Love minus Zero / No Limit. Bob Dylan takes a Zen approach to the perfect relationship

 By Tony Attwood

This review revised May 2017

The second of the two love songs from the first side of “Bringing it all back home” is infinitely more complex than “She Belongs To Me”. While musically it seems to be straightforward, the lyrics (and indeed the very title, written originally as a fraction) suggest Dylan has most certainly travelled to another place.  

The music works around the three major chords, and the melody flows across 16 bars of 4/4 in every verse. All very conventional.

But the lyrics are not as ever heard before. There’s a Zen-like opening (My love she speaks like silence) which shows us this is another place entirely from the conventional love song, and then we realise, there are no rhymes.

It was an approach to writing that Dylan rarely used – indeed writing this I am struggling to think where else he did use this approach. It seems strange within such a conventional musical base to make such a departure, and yet that is the point. The convention of everyday is undermined by the attitude of the individual, for that is what the song is about. “She knows there’s no success like failure and that failure’s no success at all” – a radical way (but nonetheless valid for all that) of seeing the world.

It is a song about the inner attitudes and visions of the singer’s lover which allow her to co-exist with this world without compromising her visions. The visions that she and the singer share are snapshot visions – exactly as the visions within the Gates of Eden are – but these are of a Zen-like acceptance of the world which allows one to see everything far more fully than is possible most of the time. There is no battle, because the world and the singer can coexist.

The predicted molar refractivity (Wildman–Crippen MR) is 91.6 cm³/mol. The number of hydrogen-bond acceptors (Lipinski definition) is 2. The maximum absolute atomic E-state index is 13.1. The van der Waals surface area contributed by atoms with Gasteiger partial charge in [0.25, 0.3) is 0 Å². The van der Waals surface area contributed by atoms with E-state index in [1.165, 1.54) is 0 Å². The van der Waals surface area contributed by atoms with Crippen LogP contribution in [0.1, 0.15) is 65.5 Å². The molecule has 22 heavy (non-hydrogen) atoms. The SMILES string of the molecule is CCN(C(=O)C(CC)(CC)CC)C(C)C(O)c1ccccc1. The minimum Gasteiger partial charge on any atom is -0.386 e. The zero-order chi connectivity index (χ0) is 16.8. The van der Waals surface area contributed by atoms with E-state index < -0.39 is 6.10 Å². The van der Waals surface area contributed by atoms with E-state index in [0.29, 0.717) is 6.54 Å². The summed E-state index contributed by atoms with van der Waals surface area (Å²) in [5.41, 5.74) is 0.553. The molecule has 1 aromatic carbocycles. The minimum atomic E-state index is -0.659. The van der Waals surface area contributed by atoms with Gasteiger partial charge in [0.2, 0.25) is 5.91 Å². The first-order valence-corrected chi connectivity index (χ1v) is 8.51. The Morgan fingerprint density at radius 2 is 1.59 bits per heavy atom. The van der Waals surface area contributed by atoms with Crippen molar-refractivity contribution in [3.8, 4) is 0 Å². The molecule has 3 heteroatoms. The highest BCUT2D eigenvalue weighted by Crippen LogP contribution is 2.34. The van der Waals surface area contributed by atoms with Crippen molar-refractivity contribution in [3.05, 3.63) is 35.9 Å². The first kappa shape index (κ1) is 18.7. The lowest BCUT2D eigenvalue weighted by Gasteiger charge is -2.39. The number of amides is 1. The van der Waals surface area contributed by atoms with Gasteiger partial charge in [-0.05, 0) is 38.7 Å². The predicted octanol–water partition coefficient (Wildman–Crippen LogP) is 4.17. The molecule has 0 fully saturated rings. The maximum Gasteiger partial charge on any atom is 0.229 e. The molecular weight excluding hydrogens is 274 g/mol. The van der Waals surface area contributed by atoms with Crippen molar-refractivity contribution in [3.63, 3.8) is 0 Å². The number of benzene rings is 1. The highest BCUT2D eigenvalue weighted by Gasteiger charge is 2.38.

“She knows too much to argue or to judge.” You can’t get more Zen like than that..

But it is also a song about the all-encompassing feeling of love that can (if we are lucky) envelop us all in, at times.  That period when one’s lover is everything – indeed more than everything.  Wherein one’s lover appears to be above and beyond reality, where everything one’s lover is, says, does, becomes is automatically of value in itself and does not require questioning.  When indeed nothing can be questioned.

This is a period which (at least in my experience) cannot last and that failure to continue with this sort of adoration eventually can destroy the relationship.  Only by reaching the same level of speaking like silence and knowing too much to argue or to judge can one reach out and be as one with the lover.

Dylan has performed the song many times and it turns up on various compilation albums, but if you are fully familiar with the original and the variations at the live shows, listen to the Newport 65 version (its on YouTube) – perhaps the fastest he has ever played it, and an amazing contrast to other approaches. But it still works, it is still true.

There is also a very alternative version from Jimmy LaFave here.

What is on the site

1: Over 400 reviews of Dylan songs.  There is an index to these in alphabetical order on the home page (just scroll down a bit), and an index to the songs in the order they were written in the Chronology Pages, plus indexes to all the Dylan songs in date order and alphabetical order.

2: The Chronology.  We’ve taken all the songs we can find recordings of and put them in the order they were written (as far as possible) not in the order they appeared on albums.  The chronology is more or less complete and is now linked to all the reviews on the site.  We have also recently started to produce overviews of Dylan’s work year by year.     The index to the chronologies is here.

3: Bob Dylan’s themes.  We publish a wide range of articles about Bob Dylan and his compositions.  There is an index here.